This is an archived article that was published on sltrib.com in 2012, and information in the article may be outdated. It is provided only for personal research purposes and may not be reprinted.
In what is shaping up to be my ongoing series about how Utah's ID requirements prevent perfectly eligible U.S. citizens from renewing their driver licenses, here is a story about how we disqualify members of our U.S. military in the name of ensuring patriotism.
Gaylen Stewart, of Spanish Fork, says his son holds a Utah license but has lived outside the state the past few years because he is on active duty in the U.S. Air Force.
While in California, he passed the necessary tests to add a motorcycle endorsement to his license, but that is only good in California. While in Utah recently, he went to the Driver License Division to add the motorcycle endorsement to his Utah license but was turned down because he couldn't produce two utility or mortgage related bills to prove his place of residence in Utah.
That is because he is in the military and doesn't have a place of residence in Utah.
He since has been transferred to Ohio and is changing his residency to the Buckeye State. Not only does that solve the motorcycle license problem, but as an Ohio resident, he won't have to continue paying income taxes in that state if he is transferred elsewhere. In Utah, military personnel must pay taxes even if they live out of state because of their service.
Sen. David Hinkins, R-Orangeville, is planning to open to open a bill file soon to amend the law that requires two pieces of evidence of current residency in Utah. His amendment will exempt active-duty military who have out-of-state requirements.
"I guess that's why we have a session every year," Hinkins said, "so we can minimize the damage we did the year before."
Meanwhile • Vonetta Fackrell, the 86-year-old woman whose dilemma with the state Driver License Division was featured in my column Friday, has had her problem resolved.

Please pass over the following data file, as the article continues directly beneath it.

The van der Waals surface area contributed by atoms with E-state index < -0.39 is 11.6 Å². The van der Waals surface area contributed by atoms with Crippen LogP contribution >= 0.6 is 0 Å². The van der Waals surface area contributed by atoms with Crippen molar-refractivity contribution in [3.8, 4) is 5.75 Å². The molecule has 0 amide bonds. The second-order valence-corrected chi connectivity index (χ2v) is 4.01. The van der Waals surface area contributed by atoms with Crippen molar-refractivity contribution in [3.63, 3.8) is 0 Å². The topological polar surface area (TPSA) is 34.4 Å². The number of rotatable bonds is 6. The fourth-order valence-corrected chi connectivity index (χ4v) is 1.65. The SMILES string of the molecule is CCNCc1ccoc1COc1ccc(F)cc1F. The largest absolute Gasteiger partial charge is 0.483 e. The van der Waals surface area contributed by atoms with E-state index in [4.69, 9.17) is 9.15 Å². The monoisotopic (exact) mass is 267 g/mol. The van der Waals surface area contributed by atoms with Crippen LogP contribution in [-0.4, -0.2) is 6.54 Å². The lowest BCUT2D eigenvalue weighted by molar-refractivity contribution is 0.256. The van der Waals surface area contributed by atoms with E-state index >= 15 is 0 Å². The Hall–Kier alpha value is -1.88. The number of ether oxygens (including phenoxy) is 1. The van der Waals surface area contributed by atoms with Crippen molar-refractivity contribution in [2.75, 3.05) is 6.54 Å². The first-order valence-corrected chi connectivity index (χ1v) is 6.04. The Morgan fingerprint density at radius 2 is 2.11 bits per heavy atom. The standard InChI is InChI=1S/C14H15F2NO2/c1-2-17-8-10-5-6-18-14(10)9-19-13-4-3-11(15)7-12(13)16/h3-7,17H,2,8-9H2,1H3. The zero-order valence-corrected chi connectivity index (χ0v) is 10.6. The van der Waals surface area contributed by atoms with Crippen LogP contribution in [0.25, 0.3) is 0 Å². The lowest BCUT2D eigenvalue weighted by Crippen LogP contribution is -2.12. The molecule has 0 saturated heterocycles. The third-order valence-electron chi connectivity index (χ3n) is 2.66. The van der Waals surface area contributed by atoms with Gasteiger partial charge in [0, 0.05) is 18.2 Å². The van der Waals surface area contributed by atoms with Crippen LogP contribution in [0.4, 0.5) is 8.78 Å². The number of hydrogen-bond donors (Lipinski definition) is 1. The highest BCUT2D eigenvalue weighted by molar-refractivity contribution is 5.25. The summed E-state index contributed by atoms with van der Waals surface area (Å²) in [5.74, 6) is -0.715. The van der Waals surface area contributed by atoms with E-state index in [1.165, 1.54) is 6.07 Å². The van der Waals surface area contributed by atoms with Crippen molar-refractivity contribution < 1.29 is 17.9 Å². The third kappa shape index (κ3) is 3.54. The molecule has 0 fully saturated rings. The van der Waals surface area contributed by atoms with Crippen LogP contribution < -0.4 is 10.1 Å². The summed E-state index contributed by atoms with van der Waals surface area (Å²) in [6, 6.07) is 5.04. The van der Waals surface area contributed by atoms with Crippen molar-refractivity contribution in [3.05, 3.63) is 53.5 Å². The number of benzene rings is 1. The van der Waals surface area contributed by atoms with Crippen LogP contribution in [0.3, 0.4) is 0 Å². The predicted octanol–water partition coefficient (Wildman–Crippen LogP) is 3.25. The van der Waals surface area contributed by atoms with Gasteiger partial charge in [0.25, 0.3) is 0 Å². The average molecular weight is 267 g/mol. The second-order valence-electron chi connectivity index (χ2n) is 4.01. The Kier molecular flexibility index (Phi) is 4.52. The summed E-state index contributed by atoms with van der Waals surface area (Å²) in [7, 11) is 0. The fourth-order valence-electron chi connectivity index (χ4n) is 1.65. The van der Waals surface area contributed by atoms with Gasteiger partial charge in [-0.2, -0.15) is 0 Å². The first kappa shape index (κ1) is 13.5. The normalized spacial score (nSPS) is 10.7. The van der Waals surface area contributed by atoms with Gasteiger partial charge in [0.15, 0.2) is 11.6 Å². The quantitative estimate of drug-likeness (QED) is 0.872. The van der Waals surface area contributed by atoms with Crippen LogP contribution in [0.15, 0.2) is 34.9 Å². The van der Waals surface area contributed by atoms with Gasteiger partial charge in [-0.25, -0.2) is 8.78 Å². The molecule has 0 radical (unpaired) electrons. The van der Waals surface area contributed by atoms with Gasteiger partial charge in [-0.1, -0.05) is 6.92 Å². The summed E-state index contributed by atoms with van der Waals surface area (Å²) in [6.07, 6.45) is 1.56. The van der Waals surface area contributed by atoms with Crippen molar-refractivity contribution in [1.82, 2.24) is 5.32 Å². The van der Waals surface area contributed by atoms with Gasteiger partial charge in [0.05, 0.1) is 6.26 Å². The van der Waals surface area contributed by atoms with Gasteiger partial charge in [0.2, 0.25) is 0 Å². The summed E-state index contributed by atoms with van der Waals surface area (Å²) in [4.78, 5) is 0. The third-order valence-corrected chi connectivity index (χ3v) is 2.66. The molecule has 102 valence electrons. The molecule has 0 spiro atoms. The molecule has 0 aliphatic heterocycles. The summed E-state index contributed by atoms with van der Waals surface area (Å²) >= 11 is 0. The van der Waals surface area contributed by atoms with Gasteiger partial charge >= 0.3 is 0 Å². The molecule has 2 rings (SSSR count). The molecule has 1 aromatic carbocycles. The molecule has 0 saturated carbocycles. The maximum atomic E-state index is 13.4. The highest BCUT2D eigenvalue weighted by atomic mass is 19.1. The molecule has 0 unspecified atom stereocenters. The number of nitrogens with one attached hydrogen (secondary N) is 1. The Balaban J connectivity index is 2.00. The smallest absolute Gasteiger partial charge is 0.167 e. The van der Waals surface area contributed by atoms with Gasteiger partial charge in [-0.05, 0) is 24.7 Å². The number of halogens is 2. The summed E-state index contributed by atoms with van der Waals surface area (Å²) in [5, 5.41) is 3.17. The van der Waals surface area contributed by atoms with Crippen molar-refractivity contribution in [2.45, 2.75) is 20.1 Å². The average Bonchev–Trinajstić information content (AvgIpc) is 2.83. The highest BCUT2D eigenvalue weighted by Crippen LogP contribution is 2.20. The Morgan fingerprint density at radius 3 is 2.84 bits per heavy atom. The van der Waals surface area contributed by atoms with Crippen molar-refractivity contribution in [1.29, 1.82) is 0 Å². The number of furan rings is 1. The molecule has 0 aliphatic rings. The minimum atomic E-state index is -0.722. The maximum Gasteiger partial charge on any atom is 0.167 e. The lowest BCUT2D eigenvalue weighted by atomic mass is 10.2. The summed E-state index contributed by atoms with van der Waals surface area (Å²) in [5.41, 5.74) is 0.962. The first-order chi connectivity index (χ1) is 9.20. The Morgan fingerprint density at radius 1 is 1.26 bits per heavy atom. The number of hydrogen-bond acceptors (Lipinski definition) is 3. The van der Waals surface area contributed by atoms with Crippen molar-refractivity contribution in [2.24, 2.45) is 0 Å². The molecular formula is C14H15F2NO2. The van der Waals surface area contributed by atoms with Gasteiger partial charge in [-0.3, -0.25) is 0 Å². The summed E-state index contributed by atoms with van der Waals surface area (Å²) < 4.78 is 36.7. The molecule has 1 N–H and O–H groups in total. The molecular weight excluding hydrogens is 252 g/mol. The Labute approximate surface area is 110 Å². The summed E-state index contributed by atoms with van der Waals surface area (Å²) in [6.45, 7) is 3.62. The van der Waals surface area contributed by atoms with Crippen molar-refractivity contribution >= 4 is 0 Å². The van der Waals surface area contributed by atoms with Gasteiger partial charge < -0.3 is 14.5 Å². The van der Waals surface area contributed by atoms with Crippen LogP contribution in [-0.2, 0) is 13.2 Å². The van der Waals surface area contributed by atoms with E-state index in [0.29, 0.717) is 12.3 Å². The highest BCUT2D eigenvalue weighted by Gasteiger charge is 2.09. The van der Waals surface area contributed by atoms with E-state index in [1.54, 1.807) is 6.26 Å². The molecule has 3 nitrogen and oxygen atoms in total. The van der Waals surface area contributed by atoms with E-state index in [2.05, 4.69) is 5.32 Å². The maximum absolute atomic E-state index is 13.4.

Fackrell was denied a license renewal based on Utah's new ID law because she was born in Canada and couldn't show a document establishing U.S. citizenship when she entered the U.S. with her parents, who were both born here, about 80 years ago.
She has had a Utah driver license for 70 years, been married to her husband, a World War II vet, for 68 years and worked for several years at the Tooele Army Depot. But times have changed, and when she went to renew her license, she was told she was an "illegal alien."
But Nannette Rolfe, director of the division, has since contacted Fackrell, had her come into the office and, based on other identification Fackrell could produce, was able to declare she had satisfied the proof of her citizenship, so she renewed her ID.
Praying is bipartisan • So now that Mormon Democrats have answered the call of their pro-Mitt Romney counterparts by calling for their own day of fasting and praying on Sunday, it will be interesting to see whom God favors most.
LDS Romney supporters had no doubt whom God favored when they sent emails to followers in several states calling for a day of fasting and praying to help Romney win the presidential debates. He won the first debate, undoubtedly strengthening the testimony of those participants.
But then he lost the war.
The Mormon Democrats have a different message. They want their followers to fast and pray "to help all Americans to render proper respect to those we have chosen to lead us, regardless of whom they personally voted for and help those so chosen to earn that respect."
What a concept!
The LDS Church, by the way, did not officially take sides in the election.
Causing a laundry emergency? • Roland Brimley is a CPA in Salt Lake City who assists taxpayers with problems they have with the IRS. He recently received this response from the IRS office in Ogden that acknowledged his claim that a late penalty should not be imposed on his client because a proper extension had been filed:
"We apologize for any incontinence this may have caused you."